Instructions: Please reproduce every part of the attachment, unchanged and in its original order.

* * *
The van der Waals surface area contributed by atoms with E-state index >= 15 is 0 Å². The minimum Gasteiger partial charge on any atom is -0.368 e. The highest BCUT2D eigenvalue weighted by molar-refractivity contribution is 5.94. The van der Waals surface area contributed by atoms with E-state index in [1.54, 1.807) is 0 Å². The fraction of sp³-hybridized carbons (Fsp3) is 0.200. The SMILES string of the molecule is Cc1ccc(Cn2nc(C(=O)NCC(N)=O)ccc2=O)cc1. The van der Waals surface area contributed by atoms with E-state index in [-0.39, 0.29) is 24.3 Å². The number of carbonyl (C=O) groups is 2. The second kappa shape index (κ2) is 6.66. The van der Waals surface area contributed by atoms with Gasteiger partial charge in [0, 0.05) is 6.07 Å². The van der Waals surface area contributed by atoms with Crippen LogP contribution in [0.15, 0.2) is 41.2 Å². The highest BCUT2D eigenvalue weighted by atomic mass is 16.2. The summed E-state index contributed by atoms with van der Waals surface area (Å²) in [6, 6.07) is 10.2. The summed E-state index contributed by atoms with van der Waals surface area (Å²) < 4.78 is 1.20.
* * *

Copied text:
The van der Waals surface area contributed by atoms with E-state index >= 15 is 0 Å². The minimum Gasteiger partial charge on any atom is -0.368 e. The highest BCUT2D eigenvalue weighted by molar-refractivity contribution is 5.94. The van der Waals surface area contributed by atoms with E-state index in [1.54, 1.807) is 0 Å². The fraction of sp³-hybridized carbons (Fsp3) is 0.200. The SMILES string of the molecule is Cc1ccc(Cn2nc(C(=O)NCC(N)=O)ccc2=O)cc1. The van der Waals surface area contributed by atoms with E-state index in [-0.39, 0.29) is 24.3 Å². The number of carbonyl (C=O) groups is 2. The second kappa shape index (κ2) is 6.66. The van der Waals surface area contributed by atoms with Gasteiger partial charge in [0, 0.05) is 6.07 Å². The van der Waals surface area contributed by atoms with Crippen LogP contribution in [0.15, 0.2) is 41.2 Å². The highest BCUT2D eigenvalue weighted by atomic mass is 16.2. The summed E-state index contributed by atoms with van der Waals surface area (Å²) in [6, 6.07) is 10.2. The summed E-state index contributed by atoms with van der Waals surface area (Å²) < 4.78 is 1.20.